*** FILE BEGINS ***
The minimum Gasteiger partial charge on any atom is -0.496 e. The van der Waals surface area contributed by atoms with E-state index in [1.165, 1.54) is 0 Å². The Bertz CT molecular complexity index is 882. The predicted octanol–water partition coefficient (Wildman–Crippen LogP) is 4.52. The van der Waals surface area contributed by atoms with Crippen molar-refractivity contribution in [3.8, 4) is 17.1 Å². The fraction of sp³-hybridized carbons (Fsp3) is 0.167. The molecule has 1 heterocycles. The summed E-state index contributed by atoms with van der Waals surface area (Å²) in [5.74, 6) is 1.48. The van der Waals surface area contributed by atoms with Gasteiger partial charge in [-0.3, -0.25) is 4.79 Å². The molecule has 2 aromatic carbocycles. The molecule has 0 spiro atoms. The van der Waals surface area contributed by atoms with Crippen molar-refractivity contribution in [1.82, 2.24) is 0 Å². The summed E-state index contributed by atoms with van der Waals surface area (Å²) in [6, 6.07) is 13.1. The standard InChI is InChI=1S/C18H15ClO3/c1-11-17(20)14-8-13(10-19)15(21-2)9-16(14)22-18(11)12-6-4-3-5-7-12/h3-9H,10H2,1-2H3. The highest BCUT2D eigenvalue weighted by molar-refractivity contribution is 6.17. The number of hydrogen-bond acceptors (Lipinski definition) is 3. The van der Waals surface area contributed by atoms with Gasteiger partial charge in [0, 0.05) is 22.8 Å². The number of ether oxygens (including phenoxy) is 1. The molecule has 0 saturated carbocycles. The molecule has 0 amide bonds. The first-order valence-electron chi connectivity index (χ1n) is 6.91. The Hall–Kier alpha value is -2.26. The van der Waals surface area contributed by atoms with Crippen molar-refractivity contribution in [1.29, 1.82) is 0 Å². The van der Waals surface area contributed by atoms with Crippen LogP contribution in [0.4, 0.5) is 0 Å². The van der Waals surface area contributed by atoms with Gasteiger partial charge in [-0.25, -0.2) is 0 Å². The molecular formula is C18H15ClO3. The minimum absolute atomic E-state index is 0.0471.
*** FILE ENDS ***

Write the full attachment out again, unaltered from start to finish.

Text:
The minimum Gasteiger partial charge on any atom is -0.496 e. The van der Waals surface area contributed by atoms with E-state index in [1.165, 1.54) is 0 Å². The Bertz CT molecular complexity index is 882. The predicted octanol–water partition coefficient (Wildman–Crippen LogP) is 4.52. The van der Waals surface area contributed by atoms with Crippen molar-refractivity contribution in [3.8, 4) is 17.1 Å². The fraction of sp³-hybridized carbons (Fsp3) is 0.167. The molecule has 1 heterocycles. The summed E-state index contributed by atoms with van der Waals surface area (Å²) in [5.74, 6) is 1.48. The van der Waals surface area contributed by atoms with Gasteiger partial charge in [-0.3, -0.25) is 4.79 Å². The molecule has 2 aromatic carbocycles. The molecule has 0 spiro atoms. The van der Waals surface area contributed by atoms with Crippen molar-refractivity contribution in [1.82, 2.24) is 0 Å². The summed E-state index contributed by atoms with van der Waals surface area (Å²) in [6, 6.07) is 13.1. The standard InChI is InChI=1S/C18H15ClO3/c1-11-17(20)14-8-13(10-19)15(21-2)9-16(14)22-18(11)12-6-4-3-5-7-12/h3-9H,10H2,1-2H3. The highest BCUT2D eigenvalue weighted by molar-refractivity contribution is 6.17. The number of hydrogen-bond acceptors (Lipinski definition) is 3. The van der Waals surface area contributed by atoms with Gasteiger partial charge in [0, 0.05) is 22.8 Å². The number of ether oxygens (including phenoxy) is 1. The molecule has 0 saturated carbocycles. The molecule has 0 amide bonds. The first-order valence-electron chi connectivity index (χ1n) is 6.91. The Hall–Kier alpha value is -2.26. The van der Waals surface area contributed by atoms with Crippen molar-refractivity contribution in [1.29, 1.82) is 0 Å². The van der Waals surface area contributed by atoms with Crippen LogP contribution in [0.4, 0.5) is 0 Å². The van der Waals surface area contributed by atoms with Gasteiger partial charge in [-0.25, -0.2) is 0 Å². The molecular formula is C18H15ClO3. The minimum absolute atomic E-state index is 0.0471.